The Pittsburgh Synagogue Shooter Wasn’t Acting Alone

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Amy Spitalnick

Amy Spitalnick

Last month, as the jury in Pittsburgh handed down the verdict in the deadliest attack on the Jewish community in American history, I found myself walking into Shabbat services at a Berlin synagogue that had been destroyed on Kristallnacht.

Despite the odds, the Fraenkelufer Synagogue reopened in time for the High Holidays in September 1945, turning the former youth sanctuary into its main prayer space for the small number of Jews that remained. The community never rebuilt the original main sanctuary that had been destroyed by the Nazis.


I sat there on that Friday evening, singing the same prayers to welcome Shabbat that I had grown up with; the same prayers that my grandparents and their families also sang not too far away, before their lives were destroyed by the Nazis.

The moment was especially poignant because I was in Germany on a visiting program that brings American civil rights leaders and educators to explore how best to use history and memory to fight modern hate and extremism. Certainly there are few better indicators of the urgency of this work than the Pittsburgh massacre and the broader rise in normalized extremism it represents.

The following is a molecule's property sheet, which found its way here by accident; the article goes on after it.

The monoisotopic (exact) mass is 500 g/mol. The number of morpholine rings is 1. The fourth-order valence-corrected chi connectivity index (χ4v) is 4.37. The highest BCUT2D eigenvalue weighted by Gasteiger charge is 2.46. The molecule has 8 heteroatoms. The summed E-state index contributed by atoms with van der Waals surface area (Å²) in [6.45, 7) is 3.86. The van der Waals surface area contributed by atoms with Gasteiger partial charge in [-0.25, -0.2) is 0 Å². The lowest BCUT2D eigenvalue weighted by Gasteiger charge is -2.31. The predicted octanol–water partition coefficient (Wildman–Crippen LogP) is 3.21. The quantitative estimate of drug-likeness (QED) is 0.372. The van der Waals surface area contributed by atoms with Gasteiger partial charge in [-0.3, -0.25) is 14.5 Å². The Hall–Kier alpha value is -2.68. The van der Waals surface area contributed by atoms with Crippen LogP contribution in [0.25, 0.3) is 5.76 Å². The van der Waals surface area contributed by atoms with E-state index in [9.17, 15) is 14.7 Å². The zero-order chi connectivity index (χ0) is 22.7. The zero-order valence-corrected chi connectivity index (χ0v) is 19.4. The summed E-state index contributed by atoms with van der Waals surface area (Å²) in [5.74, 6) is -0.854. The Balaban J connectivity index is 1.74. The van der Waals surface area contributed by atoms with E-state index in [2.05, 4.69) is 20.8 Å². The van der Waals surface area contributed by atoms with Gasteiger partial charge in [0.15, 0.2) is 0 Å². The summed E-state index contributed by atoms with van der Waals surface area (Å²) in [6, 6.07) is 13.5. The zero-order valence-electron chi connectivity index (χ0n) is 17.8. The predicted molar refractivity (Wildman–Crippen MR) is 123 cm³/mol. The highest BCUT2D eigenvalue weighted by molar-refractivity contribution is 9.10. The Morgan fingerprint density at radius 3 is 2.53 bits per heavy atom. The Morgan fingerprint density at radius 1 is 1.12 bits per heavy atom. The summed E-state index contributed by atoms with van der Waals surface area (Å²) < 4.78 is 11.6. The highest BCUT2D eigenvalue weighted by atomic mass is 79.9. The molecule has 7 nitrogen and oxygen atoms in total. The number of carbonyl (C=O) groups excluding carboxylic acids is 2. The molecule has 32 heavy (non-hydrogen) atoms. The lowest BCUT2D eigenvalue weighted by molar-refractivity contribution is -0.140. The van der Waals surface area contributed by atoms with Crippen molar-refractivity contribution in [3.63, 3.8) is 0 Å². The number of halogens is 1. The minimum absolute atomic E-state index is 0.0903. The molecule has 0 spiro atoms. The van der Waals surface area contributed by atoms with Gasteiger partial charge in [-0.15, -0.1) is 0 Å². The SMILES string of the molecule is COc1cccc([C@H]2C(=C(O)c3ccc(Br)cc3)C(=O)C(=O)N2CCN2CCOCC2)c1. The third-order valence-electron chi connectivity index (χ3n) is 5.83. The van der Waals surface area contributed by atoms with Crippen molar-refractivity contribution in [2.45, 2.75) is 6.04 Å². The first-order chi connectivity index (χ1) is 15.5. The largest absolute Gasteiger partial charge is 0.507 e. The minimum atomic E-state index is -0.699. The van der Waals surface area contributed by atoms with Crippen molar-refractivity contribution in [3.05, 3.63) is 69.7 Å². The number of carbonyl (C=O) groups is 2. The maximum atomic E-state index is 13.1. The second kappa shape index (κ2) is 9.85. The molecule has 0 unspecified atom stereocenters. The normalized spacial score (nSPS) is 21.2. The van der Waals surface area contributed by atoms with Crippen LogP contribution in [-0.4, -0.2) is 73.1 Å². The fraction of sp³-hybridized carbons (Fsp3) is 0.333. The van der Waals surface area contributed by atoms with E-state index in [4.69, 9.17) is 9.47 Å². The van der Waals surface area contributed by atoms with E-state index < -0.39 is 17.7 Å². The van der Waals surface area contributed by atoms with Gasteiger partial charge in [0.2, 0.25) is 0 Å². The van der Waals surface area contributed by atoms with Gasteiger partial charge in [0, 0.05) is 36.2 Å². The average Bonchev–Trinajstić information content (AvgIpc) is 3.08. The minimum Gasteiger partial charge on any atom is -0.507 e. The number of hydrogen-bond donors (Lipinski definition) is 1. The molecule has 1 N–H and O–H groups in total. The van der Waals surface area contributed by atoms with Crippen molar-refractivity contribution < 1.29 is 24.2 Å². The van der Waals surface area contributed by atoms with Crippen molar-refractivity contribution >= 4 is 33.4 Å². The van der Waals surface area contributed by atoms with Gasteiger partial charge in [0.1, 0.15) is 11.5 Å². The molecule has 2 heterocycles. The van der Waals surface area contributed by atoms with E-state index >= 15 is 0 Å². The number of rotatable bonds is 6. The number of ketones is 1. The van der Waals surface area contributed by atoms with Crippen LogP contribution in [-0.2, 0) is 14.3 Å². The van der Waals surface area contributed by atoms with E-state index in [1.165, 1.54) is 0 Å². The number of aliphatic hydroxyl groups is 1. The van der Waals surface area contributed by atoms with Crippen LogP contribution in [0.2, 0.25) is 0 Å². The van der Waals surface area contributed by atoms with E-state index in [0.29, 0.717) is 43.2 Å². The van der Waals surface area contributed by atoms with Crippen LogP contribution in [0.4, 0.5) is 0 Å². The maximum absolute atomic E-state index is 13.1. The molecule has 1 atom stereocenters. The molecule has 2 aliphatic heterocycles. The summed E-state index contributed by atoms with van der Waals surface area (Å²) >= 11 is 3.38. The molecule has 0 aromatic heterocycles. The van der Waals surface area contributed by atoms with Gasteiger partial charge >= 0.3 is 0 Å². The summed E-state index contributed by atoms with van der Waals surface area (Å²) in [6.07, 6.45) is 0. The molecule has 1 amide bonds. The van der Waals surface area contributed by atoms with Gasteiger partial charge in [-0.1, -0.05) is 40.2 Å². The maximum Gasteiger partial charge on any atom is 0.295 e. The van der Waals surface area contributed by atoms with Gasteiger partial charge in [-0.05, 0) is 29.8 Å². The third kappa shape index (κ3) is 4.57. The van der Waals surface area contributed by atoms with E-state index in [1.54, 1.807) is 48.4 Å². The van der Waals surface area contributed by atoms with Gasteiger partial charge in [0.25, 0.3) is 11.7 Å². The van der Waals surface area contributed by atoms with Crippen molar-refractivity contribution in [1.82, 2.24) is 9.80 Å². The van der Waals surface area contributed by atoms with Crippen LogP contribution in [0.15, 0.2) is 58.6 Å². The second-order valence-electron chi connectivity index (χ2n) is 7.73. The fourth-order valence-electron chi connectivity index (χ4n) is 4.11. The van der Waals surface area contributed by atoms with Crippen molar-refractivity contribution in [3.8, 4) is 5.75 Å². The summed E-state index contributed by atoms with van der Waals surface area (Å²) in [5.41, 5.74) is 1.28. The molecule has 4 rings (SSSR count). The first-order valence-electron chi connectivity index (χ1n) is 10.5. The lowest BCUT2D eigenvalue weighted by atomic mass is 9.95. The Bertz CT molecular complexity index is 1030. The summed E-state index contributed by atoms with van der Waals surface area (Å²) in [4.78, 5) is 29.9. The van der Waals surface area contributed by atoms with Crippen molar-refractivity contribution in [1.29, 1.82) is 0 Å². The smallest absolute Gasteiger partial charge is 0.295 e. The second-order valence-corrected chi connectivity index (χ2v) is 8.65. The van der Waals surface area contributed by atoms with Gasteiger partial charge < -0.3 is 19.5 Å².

When the shooter — who was convicted on all counts on June 16 — walked into the Tree of Life synagogue in October 2018, he wasn’t acting alone. He was part of a larger cycle of right-wing extremism in which each attack inspires the next, fueled by the same bigotry that claimed the lives of my grandparents’ families and millions of others. Motivated by age-old hate, this violent, antisemitic white supremacist massacred 11 Jews on a Shabbat morning because he believed that their congregation was helping immigrants “invade” the country and “replace” white people.

These beliefs didn’t come out of nowhere: He was radicalized online via social media sites like Gab, where he communicated with some of the neo-Nazis involved with the 2017 Charlottesville violence. The Pittsburgh attack was followed by similar massacres in New Zealand, Poway, El Paso and Buffalo, which deliberately targeted Muslim, Hispanic, Black and Jewish communities. Even on the day the Pittsburgh shooter was convicted, another apparent white supremacist was arrested for planning a mass shooting at a Michigan synagogue, explicitly inspired by prior attacks.

We must be clear: These acts of mass violence are simply the tip of the iceberg. In the five years since the Pittsburgh massacre, the white supremacist conspiracy theories and ideology that fueled it have been fully normalized in our politics and our society, deliberately pitting communities against one another and creating a feedback loop that continues to embolden the violent extremists.

Language of “invasion” and “replacement” is now espoused by right-wing elected officials, candidates and pundits, who use it to drive anti-immigrant policies, election-related disinformation and voter suppression. Dehumanizing policies and rhetoric targeting the LGBTQ+ community give license to neo-Nazis, who use anti-trans and anti-drag protests as recruitment opportunities. All the while, bans on education and curriculum seek to make it impossible for the next generation to learn the lessons of history.